Nach dir, Herr, verlanget mich
, is in fact by Bach. But its significance here is that Brahms had a copy of the cantata, believed it to be by Bach, and drew upon its chorale for the eight-bar sequence of his chaconne/passacaglia, chromatically raising the A? by a half-step to an A? in the fifth bar. But it’s in the last two bars, measures seven and eight, that Brahms does something both extraordinary and unsettling. He replaces the expected dominant-to-tonic (V-I) cadence with an augmented (French) sixth chord, B-D?-F?-A, built on the dominant instead of the more normal supertonic (II) of the scale. This serves two purposes: (1) it allows the progression to resolve to the tonic on E, albeit via an augmented sixth chord which, to the ear, functions as an altered dominant; and (2) it introduces into the harmony the lowered second degree of the scale, F? instead of F?, the Phrygian effect that plays such a crucial role in the symphony’s second movement and that lends the music such a tragic cast.
Whatever minor (no pun intended) shortcomings might exist earlier on in this performance, Fischer-Dieskau apprehends the acute sense of alarm and dread that informs this movement, delivering us, the doomed passengers on this voyage of the damned, to our final destination, oblivion. Though I’ve been familiar with this work since college, an analysis of it I read recently made me realize something I’d never really thought about before. Minor-key symphonies from Beethoven onward, as composer and musicologist Jan Swafford put it, “enact a drama from darkness to light and fatality to triumph by turning to the major mode by the end, but here the culmination is resolutely minor.” And music educator, author, and historian Walter Frisch has called the finale “the most extraordinary symphonic movement between Beethoven and Mahler.” F-D’s reading of the score lends credence to that statement.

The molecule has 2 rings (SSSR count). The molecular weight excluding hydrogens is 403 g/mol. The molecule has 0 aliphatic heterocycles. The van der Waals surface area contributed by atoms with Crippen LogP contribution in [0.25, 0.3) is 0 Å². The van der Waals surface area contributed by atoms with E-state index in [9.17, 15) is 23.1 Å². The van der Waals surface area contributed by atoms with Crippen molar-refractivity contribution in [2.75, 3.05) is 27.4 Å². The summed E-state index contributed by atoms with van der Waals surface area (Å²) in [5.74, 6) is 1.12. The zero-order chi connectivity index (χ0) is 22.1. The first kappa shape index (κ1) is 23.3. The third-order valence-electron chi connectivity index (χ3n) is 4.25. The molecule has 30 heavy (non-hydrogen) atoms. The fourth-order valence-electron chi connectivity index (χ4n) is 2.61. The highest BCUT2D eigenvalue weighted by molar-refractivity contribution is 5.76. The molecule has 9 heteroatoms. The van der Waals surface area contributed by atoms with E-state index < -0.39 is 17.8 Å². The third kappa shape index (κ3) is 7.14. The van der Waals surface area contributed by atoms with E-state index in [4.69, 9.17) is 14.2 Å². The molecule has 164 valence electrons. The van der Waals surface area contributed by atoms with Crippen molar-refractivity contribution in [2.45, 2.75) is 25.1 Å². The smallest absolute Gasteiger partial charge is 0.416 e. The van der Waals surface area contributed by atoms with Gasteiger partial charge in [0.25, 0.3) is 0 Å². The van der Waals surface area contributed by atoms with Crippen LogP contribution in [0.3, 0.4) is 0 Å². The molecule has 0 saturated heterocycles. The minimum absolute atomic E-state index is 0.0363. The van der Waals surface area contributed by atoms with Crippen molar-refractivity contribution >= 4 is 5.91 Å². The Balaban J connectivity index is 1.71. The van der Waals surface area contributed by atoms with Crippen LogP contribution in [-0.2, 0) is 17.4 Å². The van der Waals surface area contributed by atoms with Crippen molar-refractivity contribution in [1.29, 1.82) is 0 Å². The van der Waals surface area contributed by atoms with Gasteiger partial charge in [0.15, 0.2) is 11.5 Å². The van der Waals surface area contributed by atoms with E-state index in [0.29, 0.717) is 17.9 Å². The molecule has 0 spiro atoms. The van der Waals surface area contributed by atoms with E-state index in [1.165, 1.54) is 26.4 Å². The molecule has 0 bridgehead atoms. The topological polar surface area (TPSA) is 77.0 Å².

The B?-Major Piano Concerto, with soloist Konstantin Lifschitz, is also well managed and presented in a balanced, transparent recording. I don’t have the feeling, though, as I do in the symphony, of a performance that is especially revealing or riveting. The Russian-born, Royal Academy of London-trained Lifschitz is a pianist I’ve encountered before in his Hänssler Classic recordings of Mozart’s violin sonatas with Dmitri Sitkovetsky. According to his bio, Lifschitz has concertized in Europe, the U.S., Canada, the Far East, Israel, Brazil, and New Zealand; and he’s racked up a respectable discography in repertoire ranging from Bach to Einem.
There’s nothing specific I would point to that disappoints in this performance; it’s technically without flaw and it’s played with a warmth and geniality best described by the word
. Notwithstanding the exception of the rather turbulent “extra” movement, the Allegro appassionato, this concerto is one of Brahms’s more relaxed and listener-friendly scores, which undoubtedly accounts for its popularity with audiences. But therein lies the problem for Lifschitz and Fischer-Dieskau; the potential buyer has 150 recordings to choose from, and the music lover/collector is bound to have already settled on one or more favorites. From Serkin, Rubinstein, Cliburn, Fleisher, Ax, and the recent Angelich, there are just too many to make meaningful comparisons in so short a space.
My recommendation for this release, particularly for the symphony, is a strong one, but to repeat my earlier caveat: The cost of this set is bound to make some keep their wallets and purses closed.
FANFARE: Jerry Dubins
Works on This Recording
Symphony no 4 in E minor, Op. 98 by Johannes Brahms
Berlin Concert House Orchestra
Written: 1884-1885; Austria
Concerto for Piano no 2 in B flat major, Op. 83 by Johannes Brahms
Konstantin Lifschitz (Piano)
Berlin Concert House Orchestra
Written: 1878-1881; Austria